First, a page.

case with the Apostle Paul. He cared for the Thessalonians, as “a nurse cherisheth her children.' He speaks of the Galatian converts as his “ little children:” and, standing in doubt of them, he declares that he a second time travailed in birth of them. He speaks of Onesimus as a son, whom he had begotten in his bonds. And still more markable is his language concerning Timothy; to whom he writes (1 Tim. i. 2), calling him his own son in the faith,“ a genuine son :” and more than this, he alludes to this same Timothy as being “likeminded” with bimself in his love for the saints at Philippi (Phil. ii. 20), caring “naturally” (with a genuine, own love) for their state. Perhaps we may apprehend the idea more distinctly, if we take an instance in contrast-the case, namely, of Moses, the great legislator of Israel; who, under the temporary influence of impatience and irritation, even deemed that office an affliction, which was his highest honour : “Wherefore hast Thou afflicted Thy servant?... Have I conceived all this people? have I begotten them, that Thou shouldest say unto me, Carry them in thy bosom, as a nursing father beareth the sucking child ?" “How can I myself alone bear your_cumbrance and your burden, and your strife ?" (Numbers xi. 11, 12. Deut. i. 12.) Thus, by contrast as well as example, you may perceive the nature of that spiritual affection, with which we trust your hearts are now adopting and embracing the young Missionary children of this Home. 3. To this let me add a remark on

You will soon find that tempers, habits, and inclinations of every kind, are here collected together under your notice. Even among children of the same parents we often see dispositions wonderfully diverse. How much more may this be expected in the offspring of so many parents! I might delineate many varieties of temper; but I will notice only that some of them you will probably find so violent, that it will be no easy matter to curb them; while others will be so torpid, inert, and weakly, that it will be a difficult task to rouse them, or to have patience with them. Besides which, as they have all come into the world inheritors of our common nature, with hearts “deceitful above all things and desperately wicked,” you will often have to deal with that most inconvenient and unhappy temper of all, a cunning one. And all these dispositions you will find further aggravated by the circumstances through which the children have previously passed. Foreign climate will have affected them; so that you would almost be able to tell the geography of their birth from their temperament. And foreign false religions will probably have affected their minds: they will have seen and heard sights and words that do harm; sometimes infecting the tender mind with a taint or a stain, which years of education scarcely suffice effectually to remove. I can never forget the anxiety of a Missionary mother at Bombay, when, with her little boy in palanquin with her, they passed the heathen temples; and the little fellow's inquisitive mind must needs be informed, “Whose temple is this? who is in it ? let me look at those figures on the wall.” And then he would clap his little hands, in imitation of the cymbals; repeating, in an under tone, the name of the heathen deity, “Narayunu! Narayunu!"** Add to all this, that the parents of these children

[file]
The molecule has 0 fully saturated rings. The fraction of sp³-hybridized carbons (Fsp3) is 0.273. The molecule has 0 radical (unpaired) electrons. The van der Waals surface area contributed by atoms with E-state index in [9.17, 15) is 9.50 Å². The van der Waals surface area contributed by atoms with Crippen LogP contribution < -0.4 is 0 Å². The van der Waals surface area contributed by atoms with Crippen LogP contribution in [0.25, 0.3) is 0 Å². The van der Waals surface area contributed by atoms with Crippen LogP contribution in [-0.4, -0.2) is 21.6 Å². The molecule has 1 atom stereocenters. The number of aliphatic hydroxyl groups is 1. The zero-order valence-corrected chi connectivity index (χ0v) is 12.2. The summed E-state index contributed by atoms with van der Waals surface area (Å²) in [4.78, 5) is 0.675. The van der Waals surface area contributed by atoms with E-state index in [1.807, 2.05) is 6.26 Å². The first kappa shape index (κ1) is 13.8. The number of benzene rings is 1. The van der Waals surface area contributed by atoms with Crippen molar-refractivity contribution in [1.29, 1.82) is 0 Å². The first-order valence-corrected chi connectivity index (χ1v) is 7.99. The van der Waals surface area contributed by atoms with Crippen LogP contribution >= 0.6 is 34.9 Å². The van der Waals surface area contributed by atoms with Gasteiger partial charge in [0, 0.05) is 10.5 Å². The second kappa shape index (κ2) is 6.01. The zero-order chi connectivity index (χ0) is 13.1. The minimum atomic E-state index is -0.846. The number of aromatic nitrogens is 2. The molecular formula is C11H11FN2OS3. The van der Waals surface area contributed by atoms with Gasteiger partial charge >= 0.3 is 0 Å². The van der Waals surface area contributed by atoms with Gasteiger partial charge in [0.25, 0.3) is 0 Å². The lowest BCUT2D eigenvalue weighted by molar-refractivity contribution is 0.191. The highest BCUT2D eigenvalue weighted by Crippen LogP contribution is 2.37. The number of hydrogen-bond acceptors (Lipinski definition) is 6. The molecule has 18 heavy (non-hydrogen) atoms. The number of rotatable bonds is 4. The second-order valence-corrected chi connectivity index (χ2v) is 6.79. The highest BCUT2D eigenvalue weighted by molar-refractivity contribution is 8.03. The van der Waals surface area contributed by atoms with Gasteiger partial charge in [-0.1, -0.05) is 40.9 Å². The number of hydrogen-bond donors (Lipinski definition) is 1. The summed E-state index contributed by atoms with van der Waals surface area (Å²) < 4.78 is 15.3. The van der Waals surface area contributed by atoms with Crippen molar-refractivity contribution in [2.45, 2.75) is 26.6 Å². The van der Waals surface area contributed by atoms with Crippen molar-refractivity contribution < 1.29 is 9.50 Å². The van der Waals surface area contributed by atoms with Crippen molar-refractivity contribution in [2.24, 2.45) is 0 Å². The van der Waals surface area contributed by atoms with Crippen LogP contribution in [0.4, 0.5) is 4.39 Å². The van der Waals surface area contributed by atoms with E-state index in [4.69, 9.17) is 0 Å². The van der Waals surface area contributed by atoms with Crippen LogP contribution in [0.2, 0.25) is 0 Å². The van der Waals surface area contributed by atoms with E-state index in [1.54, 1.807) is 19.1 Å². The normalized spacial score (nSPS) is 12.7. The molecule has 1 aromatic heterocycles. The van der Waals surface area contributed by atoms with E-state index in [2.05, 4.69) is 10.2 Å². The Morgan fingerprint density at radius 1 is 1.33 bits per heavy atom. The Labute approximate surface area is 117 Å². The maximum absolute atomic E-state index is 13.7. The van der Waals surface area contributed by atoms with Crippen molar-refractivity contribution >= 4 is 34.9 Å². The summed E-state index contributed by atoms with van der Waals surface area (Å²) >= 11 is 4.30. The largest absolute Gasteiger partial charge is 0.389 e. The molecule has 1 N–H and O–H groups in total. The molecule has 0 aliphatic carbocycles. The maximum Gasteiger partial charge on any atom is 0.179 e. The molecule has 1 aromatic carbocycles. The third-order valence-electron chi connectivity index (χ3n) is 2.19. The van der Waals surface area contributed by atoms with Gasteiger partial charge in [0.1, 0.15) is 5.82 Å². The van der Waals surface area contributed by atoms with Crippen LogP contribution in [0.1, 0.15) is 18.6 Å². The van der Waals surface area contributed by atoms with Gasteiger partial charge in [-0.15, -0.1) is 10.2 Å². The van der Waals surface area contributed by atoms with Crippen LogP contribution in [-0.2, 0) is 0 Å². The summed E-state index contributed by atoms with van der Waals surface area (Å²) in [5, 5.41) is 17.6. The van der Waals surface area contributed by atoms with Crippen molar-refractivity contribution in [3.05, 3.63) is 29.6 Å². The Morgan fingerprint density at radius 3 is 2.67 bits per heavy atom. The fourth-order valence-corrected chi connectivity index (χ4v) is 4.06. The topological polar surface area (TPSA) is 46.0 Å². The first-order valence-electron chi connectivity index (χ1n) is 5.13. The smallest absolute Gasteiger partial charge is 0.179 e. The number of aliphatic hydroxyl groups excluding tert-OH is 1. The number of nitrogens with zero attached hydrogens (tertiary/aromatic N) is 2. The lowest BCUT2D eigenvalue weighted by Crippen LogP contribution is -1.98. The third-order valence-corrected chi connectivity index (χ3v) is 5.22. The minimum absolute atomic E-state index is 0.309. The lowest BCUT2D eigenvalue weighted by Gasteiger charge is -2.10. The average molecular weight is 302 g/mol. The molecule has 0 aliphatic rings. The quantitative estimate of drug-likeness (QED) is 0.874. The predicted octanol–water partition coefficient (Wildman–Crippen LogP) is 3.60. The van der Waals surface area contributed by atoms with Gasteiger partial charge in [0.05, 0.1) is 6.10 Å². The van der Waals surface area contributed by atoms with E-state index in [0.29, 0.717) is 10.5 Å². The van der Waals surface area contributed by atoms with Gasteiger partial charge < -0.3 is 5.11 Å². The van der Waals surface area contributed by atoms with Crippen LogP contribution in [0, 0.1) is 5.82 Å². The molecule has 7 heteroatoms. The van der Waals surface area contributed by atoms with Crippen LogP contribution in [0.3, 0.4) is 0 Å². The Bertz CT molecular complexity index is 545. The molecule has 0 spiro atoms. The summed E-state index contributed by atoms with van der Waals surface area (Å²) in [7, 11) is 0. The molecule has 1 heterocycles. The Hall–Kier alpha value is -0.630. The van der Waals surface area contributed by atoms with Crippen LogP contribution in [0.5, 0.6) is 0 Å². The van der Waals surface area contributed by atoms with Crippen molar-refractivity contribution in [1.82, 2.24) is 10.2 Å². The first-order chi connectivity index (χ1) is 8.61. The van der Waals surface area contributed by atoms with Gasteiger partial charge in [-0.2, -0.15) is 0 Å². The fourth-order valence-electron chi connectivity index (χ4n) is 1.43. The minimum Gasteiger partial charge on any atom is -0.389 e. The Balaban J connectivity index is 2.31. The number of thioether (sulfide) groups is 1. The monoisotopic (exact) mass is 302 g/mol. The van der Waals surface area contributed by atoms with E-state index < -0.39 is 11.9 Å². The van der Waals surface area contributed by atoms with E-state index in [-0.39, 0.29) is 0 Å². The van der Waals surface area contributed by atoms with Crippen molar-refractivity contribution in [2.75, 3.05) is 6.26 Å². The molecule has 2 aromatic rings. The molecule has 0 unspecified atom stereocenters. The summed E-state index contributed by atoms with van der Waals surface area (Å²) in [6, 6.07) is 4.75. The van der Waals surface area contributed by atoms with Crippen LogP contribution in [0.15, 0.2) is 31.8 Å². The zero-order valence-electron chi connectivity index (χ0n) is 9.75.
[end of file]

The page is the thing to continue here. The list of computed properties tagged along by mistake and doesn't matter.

page 30 of the “Church Missionary Record” for February 1835.



will, in some instances at least, have furnished you with a charge somewhat neglected. The fathers abroad have been too deeply absorbed in their work, or separated from the family by their journeys; the mothers may have been delicate, and too much overpowered by the climate to give due attention to the house: these various circumstances, you, dear brother and sister, will take into your view. We are persuaded that you have well studied the subject, and counted the cost of feeling which you must expend.

4. This brings me to a fourth remark, which must be touched very briefly; the necessity of your being PREPARED FOR DISCONTENTS. I allude more particularly to what the parents of these children may feel. Some may possibly be expecting that you are to make their children Missionaries: a fallacious idea, this ; för grace, in general, and Missionary grace in particular, is not an inheritance. But, usually, all parents view their own offspring with partiality; and are prone to fancy that their children, if not successful, have not had their due share of attention. On this point it may suffice, by way of encouragement, to say, Use your own best judgment: serve God in truth and simplicity: consult with the Committee: and when you have satisfied your own consciences, leave consequences with God. You cannot please every body: the attempt would be vain : but you may be blameless. And it will be for your comfort, viewing the work as a whole, to fall back on that general principle,“ Wisdom is justified of all her children.”

5. I might here very properly add a few remarks on the duty and privilege of your constantly committing this House to the blessing and protection of Almighty God. He is a Father! With peculiar condescension, He calls Himself the Father of the fatherless : and such, in a sense, are the children of this Home. So that you are standing, not only in the place of their natural parents, but in God's stead for them. May He pour out abundantly His Spirit upon you all! Then shall these children

spring up as among the grass, as willows by the water-courses. One shall am the Lord's; and another shall call himself by the name of Jacob; and another shall subscribe with his hand unto the Lord, and surname himself by the name of Israel” (Isaiah xliv. 4,5).

(To be concluded in our next.)



SWINGING-FESTIVAL AT PEDDANA, NEAR MASULIPATAM. THROUGH the kindness of Messrs. Seeley we are enabled to introduce an engraving of this scene, from the recently-published Memoir of the Rev. H. W. Fox. The description of it has been forwarded to us by the Rev. G. T. Fox, of Durham, from amongst the unpublished papers of his brother.

On the 26th of December 1844 I left Masulipatam, and rode over to a village called Peddana, distant about five miles, for the purpose of witnessing a swinging festival which was going on there in honour of Paidamma, the Ammavaru, or village goddess.

As soon as our tent was pitched, just outside the village, my companion, Mr. B -, and I went to look at the pagoda of the goddess, which was to be the scene of the festival. It lay about 600 yards off the village,